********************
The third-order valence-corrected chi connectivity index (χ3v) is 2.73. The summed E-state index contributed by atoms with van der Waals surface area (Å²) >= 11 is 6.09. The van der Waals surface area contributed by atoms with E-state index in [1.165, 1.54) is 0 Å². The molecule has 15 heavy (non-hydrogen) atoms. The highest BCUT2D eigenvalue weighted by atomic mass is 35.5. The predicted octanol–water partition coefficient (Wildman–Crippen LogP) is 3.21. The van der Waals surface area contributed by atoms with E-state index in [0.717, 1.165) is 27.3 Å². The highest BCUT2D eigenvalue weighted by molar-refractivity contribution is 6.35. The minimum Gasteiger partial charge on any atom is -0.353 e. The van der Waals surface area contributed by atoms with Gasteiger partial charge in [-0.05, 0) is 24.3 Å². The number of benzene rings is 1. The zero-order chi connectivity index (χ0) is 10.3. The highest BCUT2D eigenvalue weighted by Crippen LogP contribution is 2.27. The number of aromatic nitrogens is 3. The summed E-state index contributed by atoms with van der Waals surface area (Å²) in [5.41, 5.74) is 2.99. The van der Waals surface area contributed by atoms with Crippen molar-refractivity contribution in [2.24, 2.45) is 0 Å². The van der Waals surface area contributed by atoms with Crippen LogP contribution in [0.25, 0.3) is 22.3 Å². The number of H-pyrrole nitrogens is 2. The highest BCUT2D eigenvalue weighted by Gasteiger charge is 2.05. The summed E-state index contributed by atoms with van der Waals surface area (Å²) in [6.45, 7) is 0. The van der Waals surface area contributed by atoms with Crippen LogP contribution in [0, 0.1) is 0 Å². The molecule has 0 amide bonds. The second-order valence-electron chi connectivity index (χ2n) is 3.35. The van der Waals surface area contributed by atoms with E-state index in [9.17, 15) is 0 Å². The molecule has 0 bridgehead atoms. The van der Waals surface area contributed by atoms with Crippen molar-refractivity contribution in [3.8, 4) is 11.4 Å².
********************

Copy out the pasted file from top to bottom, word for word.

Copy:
The third-order valence-corrected chi connectivity index (χ3v) is 2.73. The summed E-state index contributed by atoms with van der Waals surface area (Å²) >= 11 is 6.09. The van der Waals surface area contributed by atoms with E-state index in [1.165, 1.54) is 0 Å². The molecule has 15 heavy (non-hydrogen) atoms. The highest BCUT2D eigenvalue weighted by atomic mass is 35.5. The predicted octanol–water partition coefficient (Wildman–Crippen LogP) is 3.21. The van der Waals surface area contributed by atoms with E-state index in [0.717, 1.165) is 27.3 Å². The highest BCUT2D eigenvalue weighted by molar-refractivity contribution is 6.35. The minimum Gasteiger partial charge on any atom is -0.353 e. The van der Waals surface area contributed by atoms with Gasteiger partial charge in [-0.05, 0) is 24.3 Å². The number of benzene rings is 1. The zero-order chi connectivity index (χ0) is 10.3. The highest BCUT2D eigenvalue weighted by Crippen LogP contribution is 2.27. The number of aromatic nitrogens is 3. The summed E-state index contributed by atoms with van der Waals surface area (Å²) in [5.41, 5.74) is 2.99. The van der Waals surface area contributed by atoms with Crippen molar-refractivity contribution in [2.24, 2.45) is 0 Å². The van der Waals surface area contributed by atoms with Crippen LogP contribution in [0.25, 0.3) is 22.3 Å². The number of H-pyrrole nitrogens is 2. The highest BCUT2D eigenvalue weighted by Gasteiger charge is 2.05. The summed E-state index contributed by atoms with van der Waals surface area (Å²) in [6.45, 7) is 0. The van der Waals surface area contributed by atoms with Crippen LogP contribution in [0, 0.1) is 0 Å². The molecule has 0 amide bonds. The second-order valence-electron chi connectivity index (χ2n) is 3.35. The van der Waals surface area contributed by atoms with E-state index in [9.17, 15) is 0 Å². The molecule has 0 bridgehead atoms. The van der Waals surface area contributed by atoms with Crippen molar-refractivity contribution in [3.8, 4) is 11.4 Å².